The perception of how we should use the ROW differs between countries, which may heavily influence how AV is adopted in particular jurisdictions. For instance, Americans typically believe the individual has a right to use the ROW as they please, whereas Canadians often believe in public ownership of the ROW and are therefore more apt to regulate its use, which has slowed the spread of TNC adoption in Canada.
Reduced Automobile Use
While urban areas will likely experience a drastic reduction in individual car ownership, rural and less dense suburban areas will continue to experience comparatively high levels of individual car ownership. TNCs like Lyft and Uber are likely to be the primary means by which the public initially utilizes AV. These services conveniently provide mobility on demand to urban inhabitants. However, with greater distance between “pick-ups” resulting from less dense development patterns, rural and suburban users will not experience the same level of convenience. In less dense areas, 15, 20 and 30 minute wait times will deter TNC use, result in continued high levels of single occupancy vehicle (SOV) use and lead to high levels of individual ownership of AV (to the delight of automobile companies). On demand AV micro transit services could provide mobility alternatives to these less dense areas that would drastically reduce auto dependency.
Managing Reduced Parking Demand
Per a 2011 UC Berkeley parking study, the U.S. currently provides between 4-8 parking spaces for every vehicle in the country. Our cities are, in one way or another, shaped around parking and how we access the goods and services in them. Much of the space dedicated to parking sits unused most of the time. Should AV reduce car ownership as much as they are predicted to do, large swaths of developed, underutilized land will become available for more practical uses.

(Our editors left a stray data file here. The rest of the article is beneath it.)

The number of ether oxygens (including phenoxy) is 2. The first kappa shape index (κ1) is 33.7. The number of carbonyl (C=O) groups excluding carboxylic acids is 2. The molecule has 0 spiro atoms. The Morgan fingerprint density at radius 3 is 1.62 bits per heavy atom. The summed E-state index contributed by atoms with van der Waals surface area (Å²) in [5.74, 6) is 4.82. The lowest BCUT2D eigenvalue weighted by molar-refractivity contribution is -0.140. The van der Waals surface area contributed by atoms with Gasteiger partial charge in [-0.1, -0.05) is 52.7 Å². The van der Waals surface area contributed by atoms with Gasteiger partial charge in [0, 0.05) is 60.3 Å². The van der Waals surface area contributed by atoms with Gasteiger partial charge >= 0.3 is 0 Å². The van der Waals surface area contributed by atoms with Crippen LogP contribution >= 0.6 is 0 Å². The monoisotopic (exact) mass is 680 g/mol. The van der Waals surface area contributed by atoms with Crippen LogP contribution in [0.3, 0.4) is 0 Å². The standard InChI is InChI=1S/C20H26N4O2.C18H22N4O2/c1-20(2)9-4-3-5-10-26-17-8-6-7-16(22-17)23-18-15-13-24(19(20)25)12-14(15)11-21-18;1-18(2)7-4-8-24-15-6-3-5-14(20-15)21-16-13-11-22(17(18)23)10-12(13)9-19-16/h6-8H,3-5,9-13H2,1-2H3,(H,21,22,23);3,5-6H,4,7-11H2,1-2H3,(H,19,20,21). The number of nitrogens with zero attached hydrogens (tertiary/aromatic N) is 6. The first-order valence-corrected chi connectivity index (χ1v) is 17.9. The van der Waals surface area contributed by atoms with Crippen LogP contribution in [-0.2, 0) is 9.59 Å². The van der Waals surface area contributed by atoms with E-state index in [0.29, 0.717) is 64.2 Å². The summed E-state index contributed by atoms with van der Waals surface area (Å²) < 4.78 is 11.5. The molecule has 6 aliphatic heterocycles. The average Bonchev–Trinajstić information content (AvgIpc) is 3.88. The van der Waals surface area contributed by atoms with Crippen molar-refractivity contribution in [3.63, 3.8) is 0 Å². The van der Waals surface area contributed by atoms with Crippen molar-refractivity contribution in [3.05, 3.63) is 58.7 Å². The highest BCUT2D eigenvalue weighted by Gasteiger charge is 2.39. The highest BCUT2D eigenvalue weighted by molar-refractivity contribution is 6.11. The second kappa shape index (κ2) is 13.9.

Surface parking is the most straightforward redevelopment candidate, though structured parking (parking garages or parkades) can be renovated into other uses as well. What use will structured parking, especially those with low ceiling heights and sloped floors, serve in 20 years? When new parking structures are built designers must keep in mind the need for flexibility and adaptability. These structures will need to be re-purposed!
Flat slabs with speed ramps or helical ramps along the perimeter provide the most flexibility for future use. Higher floor to floors provide vertical flexibility (10’+ for future housing, 12’+ for future commercial). In the future, parking ramps can be replaced with stairs and elevators to provide code-required egress for the adapted structure. Employing this strategy, transit agencies could, as a thought, build structured park-and-rides at transit hubs today, meeting existing parking demand and fulfilling the “last mile” needs of transit riders, while banking the structure for a future use that fulfills a public good such as affordable housing.